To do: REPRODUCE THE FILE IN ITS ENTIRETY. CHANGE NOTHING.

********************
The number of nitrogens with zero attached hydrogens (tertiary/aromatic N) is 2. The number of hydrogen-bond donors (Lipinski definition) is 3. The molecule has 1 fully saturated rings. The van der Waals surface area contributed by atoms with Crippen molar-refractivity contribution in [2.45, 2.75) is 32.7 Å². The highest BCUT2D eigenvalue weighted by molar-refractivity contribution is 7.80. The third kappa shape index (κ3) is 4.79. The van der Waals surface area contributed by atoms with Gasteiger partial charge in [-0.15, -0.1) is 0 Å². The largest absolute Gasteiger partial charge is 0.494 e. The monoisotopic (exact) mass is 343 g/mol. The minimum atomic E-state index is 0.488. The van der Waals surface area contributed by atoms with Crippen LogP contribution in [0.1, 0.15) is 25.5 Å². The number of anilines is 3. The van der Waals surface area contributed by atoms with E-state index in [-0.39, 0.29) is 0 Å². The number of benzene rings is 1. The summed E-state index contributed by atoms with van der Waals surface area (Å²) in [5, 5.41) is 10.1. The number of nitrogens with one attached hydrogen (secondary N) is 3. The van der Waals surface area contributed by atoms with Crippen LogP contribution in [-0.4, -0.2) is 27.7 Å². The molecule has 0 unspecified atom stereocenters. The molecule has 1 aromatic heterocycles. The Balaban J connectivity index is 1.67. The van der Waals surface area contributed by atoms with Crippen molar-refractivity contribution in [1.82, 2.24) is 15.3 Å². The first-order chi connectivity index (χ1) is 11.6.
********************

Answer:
The number of nitrogens with zero attached hydrogens (tertiary/aromatic N) is 2. The number of hydrogen-bond donors (Lipinski definition) is 3. The molecule has 1 fully saturated rings. The van der Waals surface area contributed by atoms with Crippen molar-refractivity contribution in [2.45, 2.75) is 32.7 Å². The highest BCUT2D eigenvalue weighted by molar-refractivity contribution is 7.80. The third kappa shape index (κ3) is 4.79. The van der Waals surface area contributed by atoms with Gasteiger partial charge in [-0.15, -0.1) is 0 Å². The largest absolute Gasteiger partial charge is 0.494 e. The monoisotopic (exact) mass is 343 g/mol. The minimum atomic E-state index is 0.488. The van der Waals surface area contributed by atoms with Crippen LogP contribution in [0.1, 0.15) is 25.5 Å². The number of anilines is 3. The van der Waals surface area contributed by atoms with E-state index in [-0.39, 0.29) is 0 Å². The number of benzene rings is 1. The summed E-state index contributed by atoms with van der Waals surface area (Å²) in [5, 5.41) is 10.1. The number of nitrogens with one attached hydrogen (secondary N) is 3. The van der Waals surface area contributed by atoms with Crippen LogP contribution in [-0.4, -0.2) is 27.7 Å². The molecule has 0 unspecified atom stereocenters. The molecule has 1 aromatic heterocycles. The Balaban J connectivity index is 1.67. The van der Waals surface area contributed by atoms with Crippen molar-refractivity contribution in [1.82, 2.24) is 15.3 Å². The first-order chi connectivity index (χ1) is 11.6.